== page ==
You may recall that towards the end of February I wrote about the beautiful swatch-mittens produced by comrades participating in the KNITSONIK Mittsalong (MITTSONIK).
In a #knitsonikmittsalong, comrades all work from the same inspiration source to produce pairs of fingerless mitts that are swatches or records of thought. By seeing each others’ designs, methods and interpretations, we learn more about the ways in which colours interact. It is a good, practical way to explore the joys of The KNITSONIK System while also producing something wearable and useful. The first MITTSONIK was themed around translating the old Roman Wall at Silchester into stranded colourwork designs, and the current MITTSONIK is themed around translating the glorious blooms of Magnolia trees into stranded colourwork. I think Magnolias are beautiful, and felt sure other knitters would also be attracted to their fresh pink blooms, brightening the early months of spring.
The arbitrary deadline of 31st May is there as an incentive to finish. I don’t know about you, but I like deadlines for getting things done. With one week to go, I thought I’d share some of the beautiful things people have knitted so far for the Spring 2016 #knitsonikmittsalong. You can also see some of these projects on instagram by searching the hashtags #knitsonikmittsalong or #magnoliamittsonik, and clicking on the photos will take you directly to the Ravelry project page of each maker 🙂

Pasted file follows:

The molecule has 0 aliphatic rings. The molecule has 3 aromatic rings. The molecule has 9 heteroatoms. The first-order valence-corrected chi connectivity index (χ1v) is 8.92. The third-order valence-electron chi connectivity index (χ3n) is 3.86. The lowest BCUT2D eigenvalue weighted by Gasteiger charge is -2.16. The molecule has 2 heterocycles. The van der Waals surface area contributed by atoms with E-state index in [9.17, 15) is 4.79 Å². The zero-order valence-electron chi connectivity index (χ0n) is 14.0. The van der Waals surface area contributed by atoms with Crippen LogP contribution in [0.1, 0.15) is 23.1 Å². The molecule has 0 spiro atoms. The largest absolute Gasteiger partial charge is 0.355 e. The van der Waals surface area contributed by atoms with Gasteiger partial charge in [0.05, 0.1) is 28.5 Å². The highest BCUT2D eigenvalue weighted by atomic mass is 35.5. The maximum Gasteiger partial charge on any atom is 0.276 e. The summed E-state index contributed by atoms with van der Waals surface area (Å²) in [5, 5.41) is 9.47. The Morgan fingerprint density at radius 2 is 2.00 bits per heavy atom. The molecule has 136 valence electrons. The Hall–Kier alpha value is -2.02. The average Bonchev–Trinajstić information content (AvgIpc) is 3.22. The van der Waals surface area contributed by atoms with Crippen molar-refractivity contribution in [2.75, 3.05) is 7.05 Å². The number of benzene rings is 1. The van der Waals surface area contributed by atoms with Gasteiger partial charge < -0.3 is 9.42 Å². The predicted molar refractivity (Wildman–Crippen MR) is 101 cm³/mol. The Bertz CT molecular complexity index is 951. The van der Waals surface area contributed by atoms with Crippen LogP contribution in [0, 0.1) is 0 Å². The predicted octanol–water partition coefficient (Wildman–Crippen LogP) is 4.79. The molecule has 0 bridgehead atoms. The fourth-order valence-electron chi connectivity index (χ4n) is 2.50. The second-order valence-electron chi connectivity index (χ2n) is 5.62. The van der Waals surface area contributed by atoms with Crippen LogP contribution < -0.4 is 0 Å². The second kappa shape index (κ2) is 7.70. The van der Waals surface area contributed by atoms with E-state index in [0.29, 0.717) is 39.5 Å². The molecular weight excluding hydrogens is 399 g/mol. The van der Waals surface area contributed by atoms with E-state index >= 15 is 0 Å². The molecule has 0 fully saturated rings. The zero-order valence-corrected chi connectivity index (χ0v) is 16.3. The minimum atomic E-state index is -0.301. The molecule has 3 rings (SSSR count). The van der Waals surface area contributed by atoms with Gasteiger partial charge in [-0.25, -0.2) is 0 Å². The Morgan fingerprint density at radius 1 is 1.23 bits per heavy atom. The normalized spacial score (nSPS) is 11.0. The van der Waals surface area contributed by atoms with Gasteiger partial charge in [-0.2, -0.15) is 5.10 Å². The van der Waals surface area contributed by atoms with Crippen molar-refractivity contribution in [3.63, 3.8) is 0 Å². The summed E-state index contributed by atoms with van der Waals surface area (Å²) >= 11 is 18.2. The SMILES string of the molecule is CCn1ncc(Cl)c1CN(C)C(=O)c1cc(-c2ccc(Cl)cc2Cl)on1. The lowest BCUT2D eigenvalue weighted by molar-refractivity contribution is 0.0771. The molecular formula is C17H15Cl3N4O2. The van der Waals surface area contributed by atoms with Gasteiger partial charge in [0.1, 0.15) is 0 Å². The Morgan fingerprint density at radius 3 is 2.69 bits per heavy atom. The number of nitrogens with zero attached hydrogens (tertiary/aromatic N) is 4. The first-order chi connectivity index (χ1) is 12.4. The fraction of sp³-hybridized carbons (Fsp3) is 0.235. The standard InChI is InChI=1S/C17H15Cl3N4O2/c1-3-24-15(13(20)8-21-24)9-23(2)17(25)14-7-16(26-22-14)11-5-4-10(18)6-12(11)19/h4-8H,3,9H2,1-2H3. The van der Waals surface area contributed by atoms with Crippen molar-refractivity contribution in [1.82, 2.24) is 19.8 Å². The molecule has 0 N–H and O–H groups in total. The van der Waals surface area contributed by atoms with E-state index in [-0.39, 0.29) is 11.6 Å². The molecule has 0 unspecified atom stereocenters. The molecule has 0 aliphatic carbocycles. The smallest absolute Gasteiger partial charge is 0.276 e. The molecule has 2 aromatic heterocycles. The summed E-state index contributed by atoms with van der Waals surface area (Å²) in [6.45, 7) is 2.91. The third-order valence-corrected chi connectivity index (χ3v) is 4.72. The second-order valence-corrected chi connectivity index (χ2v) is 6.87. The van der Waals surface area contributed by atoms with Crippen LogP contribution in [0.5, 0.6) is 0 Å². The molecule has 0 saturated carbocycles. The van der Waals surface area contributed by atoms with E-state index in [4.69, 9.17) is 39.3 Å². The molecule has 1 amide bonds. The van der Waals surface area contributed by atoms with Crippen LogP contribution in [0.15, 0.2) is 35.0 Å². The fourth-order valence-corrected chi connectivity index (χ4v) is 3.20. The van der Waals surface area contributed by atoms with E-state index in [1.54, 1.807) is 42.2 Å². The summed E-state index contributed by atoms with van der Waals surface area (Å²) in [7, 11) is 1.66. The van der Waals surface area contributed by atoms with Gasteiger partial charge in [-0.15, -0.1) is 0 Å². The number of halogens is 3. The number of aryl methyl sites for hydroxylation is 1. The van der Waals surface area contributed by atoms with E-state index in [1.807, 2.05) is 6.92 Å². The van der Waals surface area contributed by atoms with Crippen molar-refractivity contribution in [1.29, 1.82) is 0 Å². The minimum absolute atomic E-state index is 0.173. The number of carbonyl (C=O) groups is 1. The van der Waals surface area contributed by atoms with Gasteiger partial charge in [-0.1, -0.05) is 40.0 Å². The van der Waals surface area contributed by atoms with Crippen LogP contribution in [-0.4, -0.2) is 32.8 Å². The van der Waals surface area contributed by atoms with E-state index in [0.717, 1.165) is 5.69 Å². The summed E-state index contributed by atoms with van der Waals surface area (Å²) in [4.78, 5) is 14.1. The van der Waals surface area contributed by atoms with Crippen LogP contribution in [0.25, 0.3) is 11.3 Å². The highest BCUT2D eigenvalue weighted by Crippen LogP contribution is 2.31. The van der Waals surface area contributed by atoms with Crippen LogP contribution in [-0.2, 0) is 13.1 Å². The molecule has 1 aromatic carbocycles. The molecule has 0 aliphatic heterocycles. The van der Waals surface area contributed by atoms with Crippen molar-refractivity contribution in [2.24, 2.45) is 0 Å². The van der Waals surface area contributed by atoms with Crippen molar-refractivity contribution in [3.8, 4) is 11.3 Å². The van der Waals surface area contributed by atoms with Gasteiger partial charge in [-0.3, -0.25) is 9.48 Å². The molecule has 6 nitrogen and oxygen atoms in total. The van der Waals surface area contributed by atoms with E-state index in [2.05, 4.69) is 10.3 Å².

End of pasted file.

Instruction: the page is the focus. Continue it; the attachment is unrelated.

Some knitters used the specially produced KNITSONIK kit, but several folks have put together palettes from stash. I love the variance in whites, pinks, greens, browns and greys shown across the different projects.
It’s always interesting to see how differently people develop patterns for working stranded colourwork. Some folks like computer programmes, others prefer pencils, and Yumi (whom I interviewed here a while back) even takes the step of swatching in just two colours to clearly understand how patterns will appear as knitted stitch shapes.
It’s amazing to see what happens when palettes and patterns come together, and to see how the lovely delicate shifts of pinks and whites on Magnolia blooms have informed different knitted interpretations. I also think it’s quite fascinating how something like shifting from blues to pinks can transform the whole feeling of a design.
I hope you’ve enjoyed this glimpse into the collective knitterly creativity in the Spring 2016 #knitsonikmittsalong, I will be knitting like the wind this week to make my own deadline!
Yours in lovely springtime colours, comrades and collective imaginative play,
1 thought on “Magnolia Mittsonik – your one-week Klaxon!”
Fantastic colour combinations!
Wool always looks better than synthetic fibres, either in ecru or dyed or even in natural shades!
Just one more reason why the best designers choose wool yarn I guess?